In order to comply with World War II blackout rules, people covered or painted over the upper part of car headlights. During the war, Oregonians genuinely feared a Japanese invasion. The production capacity of Portland’s shipyards made it a likely target. The blackout rules were intended to make it more …
Nightshift Arrives Portland Shipbuilding
During World War II, up to 125,000 people worked in around-the-clock shifts at shipyards in Portland and Vancouver, Washington. This photograph, taken by Ray Atkeson, shows nightshift workers at the Oregon Shipbuilding Corporation (OSC), located in Portland’s St. Johns neighborhood. Atkeson worked as professional photographer to document Oregon’s people and landscapes between 1928 and his death in 1990.
At the OSC yards, as many as 35,000 workers built 435 ships for the U.S. Maritime Commission, including military tankers, aircraft carriers, and Liberty and Victory Ships used to transport goods and people to the war front. The OSC was one of three shipyards in Portland and Vancouver owned by Henry Kaiser’s Kaiser Corporation.
Kaiser recruited workers from around the country, transporting them to the Northwest on special “Kaiser Trains.” Kaiser also used government funding to build Vanport City on the Columbia Slough, a complex of houses, schools, and community service centers that had a population of 40,000 at its peak. Vanport was destroyed during a 1948 flood.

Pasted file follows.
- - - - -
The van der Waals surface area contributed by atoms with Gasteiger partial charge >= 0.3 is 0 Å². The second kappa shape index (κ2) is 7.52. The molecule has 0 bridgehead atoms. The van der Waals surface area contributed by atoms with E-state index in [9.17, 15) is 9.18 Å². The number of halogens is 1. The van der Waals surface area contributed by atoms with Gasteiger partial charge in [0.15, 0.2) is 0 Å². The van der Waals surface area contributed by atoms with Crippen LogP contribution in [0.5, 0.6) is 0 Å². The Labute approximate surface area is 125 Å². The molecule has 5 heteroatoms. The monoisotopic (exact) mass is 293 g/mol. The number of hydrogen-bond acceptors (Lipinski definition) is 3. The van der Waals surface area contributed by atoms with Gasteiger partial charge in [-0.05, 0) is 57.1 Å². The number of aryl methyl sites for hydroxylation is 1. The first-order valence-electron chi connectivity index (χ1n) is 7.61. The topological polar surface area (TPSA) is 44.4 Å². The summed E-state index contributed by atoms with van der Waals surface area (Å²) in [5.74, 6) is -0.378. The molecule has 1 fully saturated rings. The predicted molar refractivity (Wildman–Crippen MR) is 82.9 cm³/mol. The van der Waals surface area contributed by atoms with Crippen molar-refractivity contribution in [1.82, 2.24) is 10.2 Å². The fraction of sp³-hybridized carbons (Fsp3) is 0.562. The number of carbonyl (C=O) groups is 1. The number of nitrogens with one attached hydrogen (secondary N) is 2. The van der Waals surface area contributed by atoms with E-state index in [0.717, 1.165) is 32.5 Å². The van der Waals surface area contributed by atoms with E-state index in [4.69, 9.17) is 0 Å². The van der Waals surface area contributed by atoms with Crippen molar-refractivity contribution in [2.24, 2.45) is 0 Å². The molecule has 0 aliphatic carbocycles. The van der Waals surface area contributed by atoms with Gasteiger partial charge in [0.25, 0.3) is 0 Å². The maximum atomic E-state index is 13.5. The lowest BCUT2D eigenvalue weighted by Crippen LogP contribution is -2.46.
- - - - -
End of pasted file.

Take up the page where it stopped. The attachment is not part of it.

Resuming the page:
The growth spurred by war industries changed Portland and Oregon permanently. The census shows that from 1940 to 1950, Oregon’s population grew from 1,089,684 to 1,521,341 people. In addition, Oregon’s African American population more than tripled to 11,529. In 1950, most of Oregon’s black population lived in Portland.
Written by Kathy Tucker, © Oregon Historical Society, 2002.
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This entry was last updated on March 17, 2018